The drawings of Ásmundur Sveinsson have not been exhibited extensively, and the selection here is bound to capture the attention of all those that are interested in getting to know this new chapter in the history of art in Iceland and in the oeuvre of this great artist.
Magnús Árnason – Homage
Magnús Árnason´s installation Homage, in the dome of the Ásmundarsafn art museum, refers to Louis Pasteur´s (1822-1895) experiment who´s findings conflicted with the theory of spontaneous generation. Magnus’s work, whether in his sound-pieces, sculptures or performances, stand on a vague line between the real and unreal, fiction and facts. In his recent work, he has worked with nature and natural history; moving away from the mythological references seen in his earlier work. Researching the realm of science and its history, questioning any one true method of its field and rather backing up in order to rediscover ‘truths’ or aesthetic qualities otherwise hidden from us.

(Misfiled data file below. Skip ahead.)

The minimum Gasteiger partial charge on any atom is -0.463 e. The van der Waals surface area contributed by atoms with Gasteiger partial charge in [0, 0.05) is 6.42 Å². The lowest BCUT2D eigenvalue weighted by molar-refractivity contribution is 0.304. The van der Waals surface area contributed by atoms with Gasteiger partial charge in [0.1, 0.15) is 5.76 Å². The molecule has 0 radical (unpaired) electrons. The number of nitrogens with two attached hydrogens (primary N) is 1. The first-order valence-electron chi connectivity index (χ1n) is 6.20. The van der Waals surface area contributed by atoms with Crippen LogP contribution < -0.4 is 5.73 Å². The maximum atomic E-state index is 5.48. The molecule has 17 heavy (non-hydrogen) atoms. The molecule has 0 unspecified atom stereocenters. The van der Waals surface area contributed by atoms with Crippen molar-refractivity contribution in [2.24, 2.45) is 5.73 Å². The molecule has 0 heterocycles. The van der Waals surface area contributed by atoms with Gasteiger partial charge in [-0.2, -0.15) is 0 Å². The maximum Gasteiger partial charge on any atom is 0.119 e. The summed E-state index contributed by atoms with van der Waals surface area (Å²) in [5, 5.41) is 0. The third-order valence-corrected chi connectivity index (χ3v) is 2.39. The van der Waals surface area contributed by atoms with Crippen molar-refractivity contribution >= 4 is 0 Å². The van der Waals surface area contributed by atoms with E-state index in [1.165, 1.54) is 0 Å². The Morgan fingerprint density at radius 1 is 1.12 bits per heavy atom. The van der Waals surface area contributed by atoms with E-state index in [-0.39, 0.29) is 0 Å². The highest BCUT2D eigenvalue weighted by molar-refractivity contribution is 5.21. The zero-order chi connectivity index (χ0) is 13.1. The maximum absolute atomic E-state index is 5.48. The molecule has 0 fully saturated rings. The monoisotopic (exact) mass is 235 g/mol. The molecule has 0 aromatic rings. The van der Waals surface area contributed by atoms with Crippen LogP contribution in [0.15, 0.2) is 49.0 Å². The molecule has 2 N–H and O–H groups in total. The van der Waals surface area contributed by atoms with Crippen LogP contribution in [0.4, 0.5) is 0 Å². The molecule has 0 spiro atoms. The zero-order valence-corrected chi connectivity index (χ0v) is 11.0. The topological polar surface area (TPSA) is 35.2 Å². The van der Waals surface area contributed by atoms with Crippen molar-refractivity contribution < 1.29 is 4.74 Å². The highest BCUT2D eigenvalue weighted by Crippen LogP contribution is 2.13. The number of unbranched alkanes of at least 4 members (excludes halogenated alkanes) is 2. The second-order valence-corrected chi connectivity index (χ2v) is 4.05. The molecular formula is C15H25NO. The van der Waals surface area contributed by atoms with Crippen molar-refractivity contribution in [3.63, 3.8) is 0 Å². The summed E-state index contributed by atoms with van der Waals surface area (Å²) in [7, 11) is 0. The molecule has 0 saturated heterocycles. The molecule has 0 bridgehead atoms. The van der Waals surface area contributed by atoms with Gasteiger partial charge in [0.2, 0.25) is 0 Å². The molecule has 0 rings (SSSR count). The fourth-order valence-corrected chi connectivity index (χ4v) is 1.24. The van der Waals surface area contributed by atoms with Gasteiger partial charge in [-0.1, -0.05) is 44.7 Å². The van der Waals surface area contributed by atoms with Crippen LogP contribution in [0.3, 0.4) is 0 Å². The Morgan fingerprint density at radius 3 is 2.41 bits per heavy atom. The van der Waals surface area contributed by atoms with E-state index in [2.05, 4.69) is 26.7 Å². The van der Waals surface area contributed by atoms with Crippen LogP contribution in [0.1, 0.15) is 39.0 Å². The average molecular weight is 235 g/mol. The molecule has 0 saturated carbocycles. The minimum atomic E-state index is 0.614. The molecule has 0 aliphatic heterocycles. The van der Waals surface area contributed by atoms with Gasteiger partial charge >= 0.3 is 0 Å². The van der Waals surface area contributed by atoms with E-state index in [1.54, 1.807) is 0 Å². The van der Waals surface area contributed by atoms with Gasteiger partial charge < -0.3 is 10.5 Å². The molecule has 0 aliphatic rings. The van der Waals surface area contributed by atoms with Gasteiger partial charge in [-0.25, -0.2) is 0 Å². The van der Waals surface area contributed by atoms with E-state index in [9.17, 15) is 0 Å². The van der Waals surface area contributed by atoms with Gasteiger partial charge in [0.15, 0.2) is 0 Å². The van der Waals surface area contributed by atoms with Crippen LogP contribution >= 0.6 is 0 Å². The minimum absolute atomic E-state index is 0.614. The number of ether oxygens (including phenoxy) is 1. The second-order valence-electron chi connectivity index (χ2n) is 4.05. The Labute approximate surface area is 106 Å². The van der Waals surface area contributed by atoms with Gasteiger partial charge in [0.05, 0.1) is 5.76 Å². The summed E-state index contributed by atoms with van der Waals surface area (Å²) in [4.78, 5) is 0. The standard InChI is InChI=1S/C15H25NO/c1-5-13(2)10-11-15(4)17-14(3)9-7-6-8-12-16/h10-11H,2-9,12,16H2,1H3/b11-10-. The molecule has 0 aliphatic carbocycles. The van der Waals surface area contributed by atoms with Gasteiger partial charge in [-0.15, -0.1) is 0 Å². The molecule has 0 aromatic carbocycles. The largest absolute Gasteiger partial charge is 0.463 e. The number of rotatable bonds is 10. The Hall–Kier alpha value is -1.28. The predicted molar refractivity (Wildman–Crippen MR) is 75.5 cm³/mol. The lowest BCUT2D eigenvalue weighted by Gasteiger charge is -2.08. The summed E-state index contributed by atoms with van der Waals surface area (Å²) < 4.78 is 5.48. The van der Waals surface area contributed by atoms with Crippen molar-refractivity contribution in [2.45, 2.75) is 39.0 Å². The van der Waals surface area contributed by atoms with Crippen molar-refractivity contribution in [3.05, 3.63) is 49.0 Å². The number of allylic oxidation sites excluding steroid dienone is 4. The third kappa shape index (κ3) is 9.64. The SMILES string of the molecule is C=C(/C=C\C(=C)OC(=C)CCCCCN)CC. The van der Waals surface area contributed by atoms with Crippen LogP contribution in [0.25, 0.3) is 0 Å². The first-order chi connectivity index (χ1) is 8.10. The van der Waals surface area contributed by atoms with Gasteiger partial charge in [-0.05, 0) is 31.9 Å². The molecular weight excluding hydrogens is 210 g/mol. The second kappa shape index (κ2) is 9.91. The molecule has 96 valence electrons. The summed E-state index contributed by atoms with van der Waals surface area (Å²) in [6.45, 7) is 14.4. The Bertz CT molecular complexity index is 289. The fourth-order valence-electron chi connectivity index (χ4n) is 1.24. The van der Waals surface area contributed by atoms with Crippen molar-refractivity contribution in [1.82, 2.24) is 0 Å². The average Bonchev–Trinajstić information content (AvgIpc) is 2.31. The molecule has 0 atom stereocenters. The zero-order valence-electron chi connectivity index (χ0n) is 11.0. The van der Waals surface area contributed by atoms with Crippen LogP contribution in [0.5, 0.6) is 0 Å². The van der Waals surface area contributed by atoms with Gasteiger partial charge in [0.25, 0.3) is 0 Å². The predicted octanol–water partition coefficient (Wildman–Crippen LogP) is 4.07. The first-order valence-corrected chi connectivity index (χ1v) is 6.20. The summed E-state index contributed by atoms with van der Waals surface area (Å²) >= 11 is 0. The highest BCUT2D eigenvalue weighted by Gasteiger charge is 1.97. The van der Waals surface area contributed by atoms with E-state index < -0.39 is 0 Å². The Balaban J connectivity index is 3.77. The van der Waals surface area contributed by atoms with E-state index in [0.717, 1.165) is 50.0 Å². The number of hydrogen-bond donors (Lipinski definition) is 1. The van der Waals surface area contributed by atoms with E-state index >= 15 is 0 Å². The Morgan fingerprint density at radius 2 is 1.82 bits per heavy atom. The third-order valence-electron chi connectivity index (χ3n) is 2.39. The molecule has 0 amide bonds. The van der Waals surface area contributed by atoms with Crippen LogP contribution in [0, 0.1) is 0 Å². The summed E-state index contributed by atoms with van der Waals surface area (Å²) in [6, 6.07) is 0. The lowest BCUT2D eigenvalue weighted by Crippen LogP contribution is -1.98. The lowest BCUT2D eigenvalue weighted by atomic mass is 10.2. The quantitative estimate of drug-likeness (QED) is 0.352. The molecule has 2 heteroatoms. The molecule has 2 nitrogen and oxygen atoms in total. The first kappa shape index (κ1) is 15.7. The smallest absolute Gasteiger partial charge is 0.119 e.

Guided Tour through Harpa
Heiðar Kári Rannversson art historian discusses the art works at Harpa Concert Hall and Conference Center. The works seen around the building are all from the collection of Reykjavik Art Museum by Icelandic artists.
The tours start at 1:30, 3:30 and 4:30 pm.
Number of guests at each tour is limited to 20 people.
Register at Harpa ticket sale, ground floor.